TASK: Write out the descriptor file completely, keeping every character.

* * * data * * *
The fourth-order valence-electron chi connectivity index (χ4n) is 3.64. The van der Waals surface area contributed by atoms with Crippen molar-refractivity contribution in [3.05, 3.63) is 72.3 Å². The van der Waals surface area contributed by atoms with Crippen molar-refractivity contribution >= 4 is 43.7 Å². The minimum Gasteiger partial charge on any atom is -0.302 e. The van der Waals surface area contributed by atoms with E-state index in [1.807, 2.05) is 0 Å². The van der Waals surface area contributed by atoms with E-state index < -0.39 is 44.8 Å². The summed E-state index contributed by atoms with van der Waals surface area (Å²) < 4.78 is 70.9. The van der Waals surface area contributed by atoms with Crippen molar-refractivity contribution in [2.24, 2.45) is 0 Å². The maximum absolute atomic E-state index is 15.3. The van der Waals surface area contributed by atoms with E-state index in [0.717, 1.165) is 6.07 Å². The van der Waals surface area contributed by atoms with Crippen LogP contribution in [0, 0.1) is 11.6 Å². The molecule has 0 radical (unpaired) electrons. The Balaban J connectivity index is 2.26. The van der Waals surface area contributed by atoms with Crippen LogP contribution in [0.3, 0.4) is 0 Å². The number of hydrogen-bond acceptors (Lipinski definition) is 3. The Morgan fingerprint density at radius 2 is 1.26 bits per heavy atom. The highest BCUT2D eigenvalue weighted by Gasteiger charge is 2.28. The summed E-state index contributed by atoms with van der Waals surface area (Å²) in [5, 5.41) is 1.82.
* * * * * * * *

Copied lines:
The fourth-order valence-electron chi connectivity index (χ4n) is 3.64. The van der Waals surface area contributed by atoms with Crippen molar-refractivity contribution in [3.05, 3.63) is 72.3 Å². The van der Waals surface area contributed by atoms with Crippen molar-refractivity contribution >= 4 is 43.7 Å². The minimum Gasteiger partial charge on any atom is -0.302 e. The van der Waals surface area contributed by atoms with E-state index in [1.807, 2.05) is 0 Å². The van der Waals surface area contributed by atoms with E-state index < -0.39 is 44.8 Å². The summed E-state index contributed by atoms with van der Waals surface area (Å²) < 4.78 is 70.9. The van der Waals surface area contributed by atoms with Crippen molar-refractivity contribution in [2.24, 2.45) is 0 Å². The maximum absolute atomic E-state index is 15.3. The van der Waals surface area contributed by atoms with E-state index in [0.717, 1.165) is 6.07 Å². The van der Waals surface area contributed by atoms with Crippen LogP contribution in [0, 0.1) is 11.6 Å². The molecule has 0 radical (unpaired) electrons. The Balaban J connectivity index is 2.26. The van der Waals surface area contributed by atoms with Crippen LogP contribution in [0.3, 0.4) is 0 Å². The number of hydrogen-bond acceptors (Lipinski definition) is 3. The Morgan fingerprint density at radius 2 is 1.26 bits per heavy atom. The highest BCUT2D eigenvalue weighted by Gasteiger charge is 2.28. The summed E-state index contributed by atoms with van der Waals surface area (Å²) in [5, 5.41) is 1.82.